LORELAI: I know it doesn’t, because she is still going to Harvard.

EMILY: If she applies to Yale –

LORELAI: She’s not applying to Yale!

EMILY: And gets into Yale, that might even make her more appealing to Harvard. Have you thought about that?

LORELAI: No, I haven’t, because I’m not trying to reason away a crazy man’s actions.

EMILY: Oh, don’t do this. Don’t turn this into yet another one of your crusades against your childhood. Just let it go. Realize that despite the matter in which your father did this, his intentions were honorable.

LORELAI: You know what, Mom? Sometimes I literally sit around and try to figure out why Dad and I have such an awful relationship. I try to figure out why we can’t communicate and why we can’t seem to break through whatever crap it is that stands between us, and then something like this happens and suddenly it’s like, ‘Oh yeah. That’s why.’

EMILY: Fine, Lorelai, your father’s a demon. He’s cruel and out to destroy your happiness. But think about this – you’re fighting so hard to send Rory off to Harvard no matter what that you haven’t even stopped for one second to consider that if she went to Yale, she could live at home. Consider that on your cab ride.

LORELAI: [on phone] Hi, yes, in New Haven, I need a cab company.


[Rory and the Dean of Admissions walk out of the office]

HARRIS: It was a pleasure to meet you. I’ll read that book you recommended.

RORY: And don’t be fooled by the Oprah seal on the cover, it’s actually very good.

RICHARD: Well, how did it go? I see that everyone is smiling.

HARRIS: Richard, your granddaughter is everything you said and more. You should be very proud.

RICHARD: I am, very proud.

HARRIS: It was very nice meeting you.

RORY: Same here.

HARRIS: I’ll see you at dinner later, Richard.

RICHARD: Thanks, Harris.

[Harris walks away]

RICHARD: Well, that – that sounded like it went very well. Uh, what did you tell him to read?

RORY: Why did you do that?

RICHARD: Do what?

RORY: Why did you make this appointment without telling me about it?

RICHARD: Rory, I know this appointment upset your mother, but this was an important opportunity.

RORY: I know it was an important opportunity. That’s why I can’t believe you didn’t prepare me for it. I didn’t have my transcripts, my letters of recommendation. I couldn’t even remember what I wanted to major in when he asked.

RICHARD: I’m sure he knew you were nervous.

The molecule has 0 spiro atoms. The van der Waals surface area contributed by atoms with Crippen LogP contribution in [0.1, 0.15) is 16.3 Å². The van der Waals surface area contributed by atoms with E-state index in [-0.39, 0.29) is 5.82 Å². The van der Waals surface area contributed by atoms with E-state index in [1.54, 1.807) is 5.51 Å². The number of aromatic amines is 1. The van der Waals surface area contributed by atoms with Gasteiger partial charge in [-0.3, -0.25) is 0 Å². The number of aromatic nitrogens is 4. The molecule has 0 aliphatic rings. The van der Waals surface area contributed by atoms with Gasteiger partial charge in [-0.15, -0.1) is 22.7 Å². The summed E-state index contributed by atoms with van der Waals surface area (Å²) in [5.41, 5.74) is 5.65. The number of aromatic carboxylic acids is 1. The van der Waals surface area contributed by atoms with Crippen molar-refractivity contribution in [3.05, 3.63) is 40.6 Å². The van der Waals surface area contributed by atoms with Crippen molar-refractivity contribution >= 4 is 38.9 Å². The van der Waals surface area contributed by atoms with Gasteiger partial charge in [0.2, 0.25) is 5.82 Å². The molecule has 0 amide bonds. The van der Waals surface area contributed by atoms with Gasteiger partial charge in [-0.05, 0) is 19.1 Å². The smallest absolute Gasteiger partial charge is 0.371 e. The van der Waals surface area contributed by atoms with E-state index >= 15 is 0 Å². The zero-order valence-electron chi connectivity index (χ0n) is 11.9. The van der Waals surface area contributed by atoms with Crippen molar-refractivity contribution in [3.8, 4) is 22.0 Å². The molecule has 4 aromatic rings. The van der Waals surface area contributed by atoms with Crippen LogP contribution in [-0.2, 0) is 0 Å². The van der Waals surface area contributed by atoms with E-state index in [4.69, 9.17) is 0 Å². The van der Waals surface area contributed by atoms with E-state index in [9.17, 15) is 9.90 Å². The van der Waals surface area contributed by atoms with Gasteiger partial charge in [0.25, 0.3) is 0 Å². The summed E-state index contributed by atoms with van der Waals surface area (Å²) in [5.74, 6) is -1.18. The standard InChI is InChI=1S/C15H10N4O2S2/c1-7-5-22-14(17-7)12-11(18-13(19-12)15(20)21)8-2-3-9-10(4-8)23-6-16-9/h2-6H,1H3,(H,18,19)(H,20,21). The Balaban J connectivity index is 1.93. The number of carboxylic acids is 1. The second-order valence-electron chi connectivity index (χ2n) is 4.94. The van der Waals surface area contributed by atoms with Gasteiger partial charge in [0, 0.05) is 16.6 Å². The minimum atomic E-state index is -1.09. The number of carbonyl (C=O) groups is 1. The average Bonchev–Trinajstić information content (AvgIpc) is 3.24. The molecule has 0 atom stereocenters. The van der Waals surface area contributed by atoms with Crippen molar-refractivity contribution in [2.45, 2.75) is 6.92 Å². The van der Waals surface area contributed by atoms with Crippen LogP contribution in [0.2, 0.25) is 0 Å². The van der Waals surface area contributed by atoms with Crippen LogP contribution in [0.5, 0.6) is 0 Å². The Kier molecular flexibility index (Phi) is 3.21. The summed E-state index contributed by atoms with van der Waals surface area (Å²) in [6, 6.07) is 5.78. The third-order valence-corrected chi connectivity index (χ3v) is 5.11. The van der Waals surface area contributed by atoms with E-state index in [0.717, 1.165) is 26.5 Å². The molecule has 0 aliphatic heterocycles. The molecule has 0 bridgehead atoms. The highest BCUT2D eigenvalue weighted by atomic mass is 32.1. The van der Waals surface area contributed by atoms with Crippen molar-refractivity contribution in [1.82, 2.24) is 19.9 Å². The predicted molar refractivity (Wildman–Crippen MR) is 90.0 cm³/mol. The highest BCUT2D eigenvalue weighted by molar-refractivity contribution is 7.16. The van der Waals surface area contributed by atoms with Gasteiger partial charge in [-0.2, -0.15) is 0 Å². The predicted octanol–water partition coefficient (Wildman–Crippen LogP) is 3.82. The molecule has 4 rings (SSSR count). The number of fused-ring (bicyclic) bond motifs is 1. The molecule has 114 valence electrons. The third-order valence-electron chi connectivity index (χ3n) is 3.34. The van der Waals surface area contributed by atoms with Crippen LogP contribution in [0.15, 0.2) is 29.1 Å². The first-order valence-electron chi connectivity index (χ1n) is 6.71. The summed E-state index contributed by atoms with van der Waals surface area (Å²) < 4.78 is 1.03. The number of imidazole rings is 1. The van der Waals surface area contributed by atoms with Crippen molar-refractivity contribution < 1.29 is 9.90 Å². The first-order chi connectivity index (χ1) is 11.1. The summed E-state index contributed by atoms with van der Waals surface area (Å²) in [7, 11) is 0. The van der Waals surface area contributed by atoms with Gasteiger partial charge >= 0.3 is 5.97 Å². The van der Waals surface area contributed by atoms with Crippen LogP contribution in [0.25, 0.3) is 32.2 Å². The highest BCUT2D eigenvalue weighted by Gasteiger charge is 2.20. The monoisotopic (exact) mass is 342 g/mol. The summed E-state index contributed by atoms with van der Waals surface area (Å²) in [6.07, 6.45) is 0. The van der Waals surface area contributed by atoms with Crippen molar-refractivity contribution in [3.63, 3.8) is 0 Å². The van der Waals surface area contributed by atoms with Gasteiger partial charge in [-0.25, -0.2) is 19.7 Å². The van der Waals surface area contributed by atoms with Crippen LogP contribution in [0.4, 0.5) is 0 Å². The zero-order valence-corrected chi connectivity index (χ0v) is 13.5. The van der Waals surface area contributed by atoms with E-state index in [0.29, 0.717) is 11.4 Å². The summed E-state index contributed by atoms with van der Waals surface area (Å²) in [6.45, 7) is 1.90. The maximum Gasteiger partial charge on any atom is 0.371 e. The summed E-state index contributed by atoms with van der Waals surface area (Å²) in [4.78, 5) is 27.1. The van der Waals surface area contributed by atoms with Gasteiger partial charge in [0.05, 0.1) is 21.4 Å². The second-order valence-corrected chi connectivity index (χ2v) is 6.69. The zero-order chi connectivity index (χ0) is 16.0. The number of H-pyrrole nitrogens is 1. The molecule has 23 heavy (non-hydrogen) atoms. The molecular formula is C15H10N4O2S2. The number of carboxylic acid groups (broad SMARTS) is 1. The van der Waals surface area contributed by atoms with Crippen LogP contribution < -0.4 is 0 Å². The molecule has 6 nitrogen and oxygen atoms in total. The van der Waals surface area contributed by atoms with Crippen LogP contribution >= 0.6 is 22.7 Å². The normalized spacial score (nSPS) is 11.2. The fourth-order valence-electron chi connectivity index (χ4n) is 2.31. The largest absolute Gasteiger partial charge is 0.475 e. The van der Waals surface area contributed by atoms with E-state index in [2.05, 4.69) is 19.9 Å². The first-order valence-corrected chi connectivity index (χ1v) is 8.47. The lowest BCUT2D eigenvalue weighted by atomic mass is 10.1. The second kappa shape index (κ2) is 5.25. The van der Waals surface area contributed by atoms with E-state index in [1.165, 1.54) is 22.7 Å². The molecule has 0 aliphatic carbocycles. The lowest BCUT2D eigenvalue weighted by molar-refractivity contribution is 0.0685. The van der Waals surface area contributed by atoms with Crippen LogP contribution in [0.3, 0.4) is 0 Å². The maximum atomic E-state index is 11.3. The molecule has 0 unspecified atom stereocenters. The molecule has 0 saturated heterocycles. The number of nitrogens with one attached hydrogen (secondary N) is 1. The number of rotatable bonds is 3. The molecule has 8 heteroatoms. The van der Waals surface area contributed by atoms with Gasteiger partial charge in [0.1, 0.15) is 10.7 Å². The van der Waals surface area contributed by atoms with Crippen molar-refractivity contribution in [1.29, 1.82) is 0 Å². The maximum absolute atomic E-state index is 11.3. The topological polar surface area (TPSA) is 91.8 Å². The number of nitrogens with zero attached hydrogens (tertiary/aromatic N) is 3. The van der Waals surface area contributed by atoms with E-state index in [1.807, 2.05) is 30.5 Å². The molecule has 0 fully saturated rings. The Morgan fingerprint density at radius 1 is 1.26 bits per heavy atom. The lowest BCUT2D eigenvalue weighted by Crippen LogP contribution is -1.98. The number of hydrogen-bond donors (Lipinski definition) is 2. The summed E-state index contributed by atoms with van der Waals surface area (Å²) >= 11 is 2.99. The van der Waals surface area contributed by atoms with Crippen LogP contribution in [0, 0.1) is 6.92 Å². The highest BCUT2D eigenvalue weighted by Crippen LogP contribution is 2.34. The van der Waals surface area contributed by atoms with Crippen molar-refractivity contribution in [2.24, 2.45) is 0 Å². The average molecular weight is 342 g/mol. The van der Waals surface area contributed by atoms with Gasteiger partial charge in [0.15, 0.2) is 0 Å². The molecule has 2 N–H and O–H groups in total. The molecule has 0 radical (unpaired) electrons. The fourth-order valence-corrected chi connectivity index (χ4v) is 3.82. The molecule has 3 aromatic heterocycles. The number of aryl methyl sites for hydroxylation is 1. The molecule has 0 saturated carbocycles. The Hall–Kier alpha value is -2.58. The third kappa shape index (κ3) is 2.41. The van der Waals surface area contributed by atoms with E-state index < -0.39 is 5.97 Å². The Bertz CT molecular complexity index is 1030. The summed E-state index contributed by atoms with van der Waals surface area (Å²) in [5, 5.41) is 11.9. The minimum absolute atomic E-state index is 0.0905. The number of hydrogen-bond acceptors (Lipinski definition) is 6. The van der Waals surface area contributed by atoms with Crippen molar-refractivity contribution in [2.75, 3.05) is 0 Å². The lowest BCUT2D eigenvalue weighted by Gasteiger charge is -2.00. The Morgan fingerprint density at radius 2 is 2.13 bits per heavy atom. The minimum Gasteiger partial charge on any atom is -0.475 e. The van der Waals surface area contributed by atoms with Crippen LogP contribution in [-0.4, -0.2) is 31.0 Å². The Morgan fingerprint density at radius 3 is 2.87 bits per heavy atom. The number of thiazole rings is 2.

RORY: But I didn’t have to be that nervous. I could’ve been calm. I could’ve brushed my hair. I never would’ve worn this.

RICHARD: Oh, Rory, none of this matters.

RORY: It matters to me. I like to be prepared. This has nothing to do with Mom. If you had really wanted me to take this meeting, I would’ve done it just because you asked me to. And I would’ve done it right.

[Lorelai and Emily walk back into the building]

LORELAI: Rory, a cab is meeting us at the main gate. Let’s go.

RORY: I’m coming. Bye Grandma.

EMILY: Goodbye Rory.

[Lorelai and Rory leave]

EMILY: [to Richard] Don’t you even look at me.


[Lorelai and Rory get out of a cab and start walking down the sidewalk]

LORELAI: Thanks. Uh, well, here’s the good news. You no longer have to worry about which college to go to ‘cause that cab ride was your college tuition.

RORY: Can we not say the word college for at least forty-eight hours?


RORY: Thank you.

LORELAI: How ‘bout collage, can we say collage? ‘Cause it sounds the same but it’s actually very different.

RORY: Collage is fine.

LORELAI: Okay, good, ‘cause I don’t even know how to get through a conversation without the word collage.

RORY: I should’ve listened to you about today.

LORELAI: Oh, no. There’s no way even I could’ve seen this one coming.

[they walk into the diner]

RORY: I can’t believe I had a meeting at Yale today.

LORELAI: I know.

RORY: And I can’t believe the only name that popped into my head when he asked for my role model was Gloria Estefan.

LORELAI: Well, you don’t work great under pressure.

RORY: Sucky day.

LORELAI: But excellent tacos.

RORY: Yeah, Hector really came through.

LUKE: What are you doing?

LORELAI: We’re coming from a day with my parents. Want a taco?

LUKE: Uh, no thanks. See, I already have food here. We sell it to the other customers who don’t come quite as prepared as the two of you.

LORELAI: Mm, be nice and get us some salsa.

LUKE: At least order a cup of coffee.

RORY: Coffee and tacos?

LORELAI: Sounds just gross enough to work.



LUKE: Please, I’ll finish it – hi, hi, hi, hi, hi. I’m getting the coffee.

JESS: I gotta run out for a second and get a part for my car.

LUKE: Get a receipt this time.

JESS: I’ll be back. [leaves]

LORELAI: Hey Luke, what’s the record for most tacos eaten in a diner that doesn’t actually sell tacos?

LUKE: I have no idea.

LORELAI: Find out, will you, ‘cause if it’s less than five, we’re famous.

LUKE: Where’d you get those things anyhow?

LORELAI: New Haven.

LUKE: Really? That dump was close?

LORELAI: We paid a little visit to Yale today.

RORY: Yes, one that I would prefer not to relive, thank you very much. I’m gonna go study.

LORELAI: Okay hon, see you back home.

RORY: Bye Luke.

LUKE: Bye.

[Rory leaves; Luke sits down with Lorelai]

LUKE: Uh, listen, I just want you to know that I had a little talk with Jess earlier.

LORELAI: You did?

LUKE: Yes, I did, and I really laid down the rules concerning him and Rory. Trust me, he now knows that I am going to be watching them every second they are together.

LORELAI: Oh good.

LUKE: Yup.

LORELAI: You know, they’re together now.

LUKE: What?